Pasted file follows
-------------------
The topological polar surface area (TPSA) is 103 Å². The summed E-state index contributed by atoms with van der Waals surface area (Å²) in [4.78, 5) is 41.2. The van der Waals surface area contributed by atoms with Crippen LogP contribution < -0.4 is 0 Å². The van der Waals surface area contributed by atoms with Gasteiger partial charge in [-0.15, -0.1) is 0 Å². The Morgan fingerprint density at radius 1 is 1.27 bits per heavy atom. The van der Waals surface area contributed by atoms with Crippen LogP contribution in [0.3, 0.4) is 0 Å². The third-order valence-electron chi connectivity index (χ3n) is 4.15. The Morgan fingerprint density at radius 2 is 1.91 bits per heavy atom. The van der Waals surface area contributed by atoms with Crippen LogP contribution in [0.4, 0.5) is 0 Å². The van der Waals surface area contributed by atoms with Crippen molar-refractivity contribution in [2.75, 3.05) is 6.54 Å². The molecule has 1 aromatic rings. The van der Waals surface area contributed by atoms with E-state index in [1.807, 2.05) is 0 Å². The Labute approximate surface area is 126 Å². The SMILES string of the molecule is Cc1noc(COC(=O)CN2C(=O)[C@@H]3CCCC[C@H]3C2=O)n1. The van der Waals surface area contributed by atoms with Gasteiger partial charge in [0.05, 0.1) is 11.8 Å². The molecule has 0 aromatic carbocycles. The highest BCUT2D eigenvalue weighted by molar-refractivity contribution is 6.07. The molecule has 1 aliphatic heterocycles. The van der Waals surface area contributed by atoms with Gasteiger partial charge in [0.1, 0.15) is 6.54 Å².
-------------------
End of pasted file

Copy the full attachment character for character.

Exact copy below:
The topological polar surface area (TPSA) is 103 Å². The summed E-state index contributed by atoms with van der Waals surface area (Å²) in [4.78, 5) is 41.2. The van der Waals surface area contributed by atoms with Crippen LogP contribution < -0.4 is 0 Å². The van der Waals surface area contributed by atoms with Gasteiger partial charge in [-0.15, -0.1) is 0 Å². The Morgan fingerprint density at radius 1 is 1.27 bits per heavy atom. The van der Waals surface area contributed by atoms with Crippen LogP contribution in [0.3, 0.4) is 0 Å². The third-order valence-electron chi connectivity index (χ3n) is 4.15. The Morgan fingerprint density at radius 2 is 1.91 bits per heavy atom. The van der Waals surface area contributed by atoms with Crippen LogP contribution in [0.4, 0.5) is 0 Å². The van der Waals surface area contributed by atoms with Crippen molar-refractivity contribution in [2.75, 3.05) is 6.54 Å². The molecule has 1 aromatic rings. The van der Waals surface area contributed by atoms with E-state index in [1.807, 2.05) is 0 Å². The Labute approximate surface area is 126 Å². The SMILES string of the molecule is Cc1noc(COC(=O)CN2C(=O)[C@@H]3CCCC[C@H]3C2=O)n1. The van der Waals surface area contributed by atoms with Gasteiger partial charge in [0.05, 0.1) is 11.8 Å². The molecule has 0 aromatic carbocycles. The highest BCUT2D eigenvalue weighted by molar-refractivity contribution is 6.07. The molecule has 1 aliphatic heterocycles. The van der Waals surface area contributed by atoms with Gasteiger partial charge in [0.1, 0.15) is 6.54 Å².